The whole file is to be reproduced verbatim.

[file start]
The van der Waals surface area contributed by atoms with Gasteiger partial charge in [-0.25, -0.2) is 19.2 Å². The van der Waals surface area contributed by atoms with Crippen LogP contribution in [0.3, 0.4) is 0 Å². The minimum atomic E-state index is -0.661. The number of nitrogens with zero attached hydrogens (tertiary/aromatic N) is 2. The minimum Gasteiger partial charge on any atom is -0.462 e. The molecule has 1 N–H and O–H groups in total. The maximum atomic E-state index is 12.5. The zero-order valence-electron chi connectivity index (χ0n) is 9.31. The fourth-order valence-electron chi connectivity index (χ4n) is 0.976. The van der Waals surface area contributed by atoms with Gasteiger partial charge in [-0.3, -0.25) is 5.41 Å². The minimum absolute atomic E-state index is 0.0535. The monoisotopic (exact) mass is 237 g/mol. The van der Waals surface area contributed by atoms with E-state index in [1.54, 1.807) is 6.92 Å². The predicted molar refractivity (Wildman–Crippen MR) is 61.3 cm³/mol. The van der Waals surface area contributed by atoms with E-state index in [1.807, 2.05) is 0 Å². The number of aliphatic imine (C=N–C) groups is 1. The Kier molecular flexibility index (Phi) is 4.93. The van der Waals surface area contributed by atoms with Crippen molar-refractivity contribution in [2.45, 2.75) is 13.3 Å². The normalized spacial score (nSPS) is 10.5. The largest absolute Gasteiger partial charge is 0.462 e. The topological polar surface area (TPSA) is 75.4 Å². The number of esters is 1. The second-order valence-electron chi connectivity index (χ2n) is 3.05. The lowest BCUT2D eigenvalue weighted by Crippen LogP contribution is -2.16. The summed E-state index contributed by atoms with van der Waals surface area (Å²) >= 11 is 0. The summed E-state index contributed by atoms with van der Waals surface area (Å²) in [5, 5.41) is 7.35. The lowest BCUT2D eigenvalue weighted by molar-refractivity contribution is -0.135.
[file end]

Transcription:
The van der Waals surface area contributed by atoms with Gasteiger partial charge in [-0.25, -0.2) is 19.2 Å². The van der Waals surface area contributed by atoms with Crippen LogP contribution in [0.3, 0.4) is 0 Å². The minimum atomic E-state index is -0.661. The number of nitrogens with zero attached hydrogens (tertiary/aromatic N) is 2. The minimum Gasteiger partial charge on any atom is -0.462 e. The molecule has 1 N–H and O–H groups in total. The maximum atomic E-state index is 12.5. The zero-order valence-electron chi connectivity index (χ0n) is 9.31. The fourth-order valence-electron chi connectivity index (χ4n) is 0.976. The van der Waals surface area contributed by atoms with Gasteiger partial charge in [-0.3, -0.25) is 5.41 Å². The minimum absolute atomic E-state index is 0.0535. The monoisotopic (exact) mass is 237 g/mol. The van der Waals surface area contributed by atoms with E-state index in [1.54, 1.807) is 6.92 Å². The predicted molar refractivity (Wildman–Crippen MR) is 61.3 cm³/mol. The van der Waals surface area contributed by atoms with E-state index in [1.807, 2.05) is 0 Å². The number of aliphatic imine (C=N–C) groups is 1. The Kier molecular flexibility index (Phi) is 4.93. The van der Waals surface area contributed by atoms with Crippen molar-refractivity contribution in [2.45, 2.75) is 13.3 Å². The normalized spacial score (nSPS) is 10.5. The largest absolute Gasteiger partial charge is 0.462 e. The topological polar surface area (TPSA) is 75.4 Å². The number of esters is 1. The second-order valence-electron chi connectivity index (χ2n) is 3.05. The lowest BCUT2D eigenvalue weighted by Crippen LogP contribution is -2.16. The summed E-state index contributed by atoms with van der Waals surface area (Å²) >= 11 is 0. The summed E-state index contributed by atoms with van der Waals surface area (Å²) in [5, 5.41) is 7.35. The lowest BCUT2D eigenvalue weighted by molar-refractivity contribution is -0.135.